One competitor won his 15th contest and another reclaimed her title as the world’s top ranked female eater during the Nathan’s Famous International Hot Dog Eating Contest on Monday.
Joey Chestnut, 38, who is known as “Jaws” and holds 50 world records in eating competitions, finished first after gobbling 63 hot dogs.
Miki Sudo, the world’s No. 1 ranked female eater who sat out the women’s contest last year because she was pregnant, came in first after wolfing down 40 hot dogs in 10 minutes. She beat Michelle Lesco, 38, who won in 2021.
“What better place to take the title back?” Ms. Sudo said from the stage after the competition, as she held her son, Max. “This has been an amazing comeback.”
The contest, which was held at alternate locations the past two years because of the pandemic, returned to Surf and Stillwell Avenues in Coney Island, a venue as storied as “the parquet floor of Boston Garden,” said Rich Shea, the president of Major League Eating, on ESPN, which broadcast the competition.
The return of the contest to Coney Island attracted thousands of spectators who flocked to the original Nathan’s location to watch the competition.
Spectators carried signs that read, “Don’t Throw Up” and “Tastes Like Freedom” and others wore hot dog costumes as they cheered on the eaters, who came from around the country, as well as Australia and the United Kingdom to compete.
George Shea, the host of the contest and a founder of Major League Eating, hailed the competition as “a battle of the titans, the early gods,” as a choir of singers in white robes sang behind him.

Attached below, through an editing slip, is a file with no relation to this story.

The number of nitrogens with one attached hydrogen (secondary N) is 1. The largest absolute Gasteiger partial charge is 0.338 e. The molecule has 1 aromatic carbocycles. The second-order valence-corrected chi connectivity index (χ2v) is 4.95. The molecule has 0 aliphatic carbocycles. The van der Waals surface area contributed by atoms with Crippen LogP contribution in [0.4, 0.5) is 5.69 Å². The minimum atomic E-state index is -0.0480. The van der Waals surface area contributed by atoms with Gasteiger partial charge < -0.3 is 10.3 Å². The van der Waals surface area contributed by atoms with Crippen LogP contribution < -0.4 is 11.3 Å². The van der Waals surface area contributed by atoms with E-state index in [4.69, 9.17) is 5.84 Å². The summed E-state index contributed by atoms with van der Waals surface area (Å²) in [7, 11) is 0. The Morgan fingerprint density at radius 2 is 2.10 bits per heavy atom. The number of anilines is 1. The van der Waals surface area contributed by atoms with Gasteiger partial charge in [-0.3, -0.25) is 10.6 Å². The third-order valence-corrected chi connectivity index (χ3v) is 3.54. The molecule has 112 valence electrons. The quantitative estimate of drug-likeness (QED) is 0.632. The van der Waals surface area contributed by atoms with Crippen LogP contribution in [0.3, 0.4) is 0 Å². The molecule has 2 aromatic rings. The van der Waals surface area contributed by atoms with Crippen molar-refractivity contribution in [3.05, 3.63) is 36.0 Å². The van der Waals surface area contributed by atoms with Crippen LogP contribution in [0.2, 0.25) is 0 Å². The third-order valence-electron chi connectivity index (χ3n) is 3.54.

“We are back,” he shouted. “We are back, Brooklyn!”
Kristen Thomlan, 31, traveled three hours from Coventry, Rhode Island the night before to see her first Nathan’s competition in person.
“I wanted to see a legend and maybe see a world record broken,” Ms. Thomlan said referring to Mr. Chestnut.
Ms. Sudo, who competed with an injured wrist, did not beat her personal record of 48.5 hot dogs, but she kept well ahead of the 12 other challengers during the contest. Halfway through the event, she had eaten more than 20 hot dogs, while the next competitor had only consumed 16.
By the final minute, Ms. Sudo was the clear winner, having scarfed down 40 hot dogs. That left Ms. Lesco competing for second place against Sarah Rodriguez, 35, a bodybuilder from Seattle, Wash.
Ms. Lesco, who ate 26 hot dogs, came in second. Ms. Rodriguez placed third with 23.25 hot dogs.
After the women’s competition, workers cleaned the remaining hot dogs off the long table and placed fresh cups of water for the men’s round.
Mr. Chestnut, who is 6 foot 1 and 230 pounds and competed with an injured leg, said he prepared for the contest by sticking to a liquid diet.
“Lemon juice, water, just a little protein,” he told ESPN on Sunday. “I’ll be happy and I’ll be hungry.”
The crowd chanted “Joey! Joey!” as Mr. Chestnut beat 15 other men, including a war veteran who fought in Afghanistan, a Chicago man who once ate 275 jalapeños in 8 minutes, and Nick Wehry, Ms. Sudo’s fiancé and a diet coach from Tampa, Fla., who last year finished 50 hard-boiled eggs in 3 minutes and four seconds.
After the competition Mr. Chestnut appeared exhausted, sweating and grimacing.
“It was a crazy contest,” he said from the stage.
Mr. Chestnut, who has a personal record of 78 hot dogs, has set other eye-popping records: including 32 Big Macs in 38 minutes, 82 tacos in eight minutes, and 5.9 pounds of funnel cake in 10 minutes.
The maximum number of hot dogs that a human being can consume in 10 minutes is 83, according to a study published in 2020 that was based on 39 years’ worth of data from the contest.
The annual hot dog eating contest has been held every year since 1916.
In 2020, the American spectacle was held in a secret location and only open to the news media to help curb the spread of Covid-19. Last year, spectators were welcomed back but the event was ticketed and held in Maimonides Park, home of the Brooklyn Cyclones, to also limit the number of people attending.
On Monday, Luis and Yolenny Colon of Brooklyn came with their 2-year-old daughter, Jolene, and their French bulldog, Bella, to watch the contest.
They said they were a little disappointed that Mr. Chestnut did not beat his record but they were thrilled that their child could witness the contest in its traditional location.
“We wanted her to experience something so iconic,” said Mr. Colon, 38. “This is history.”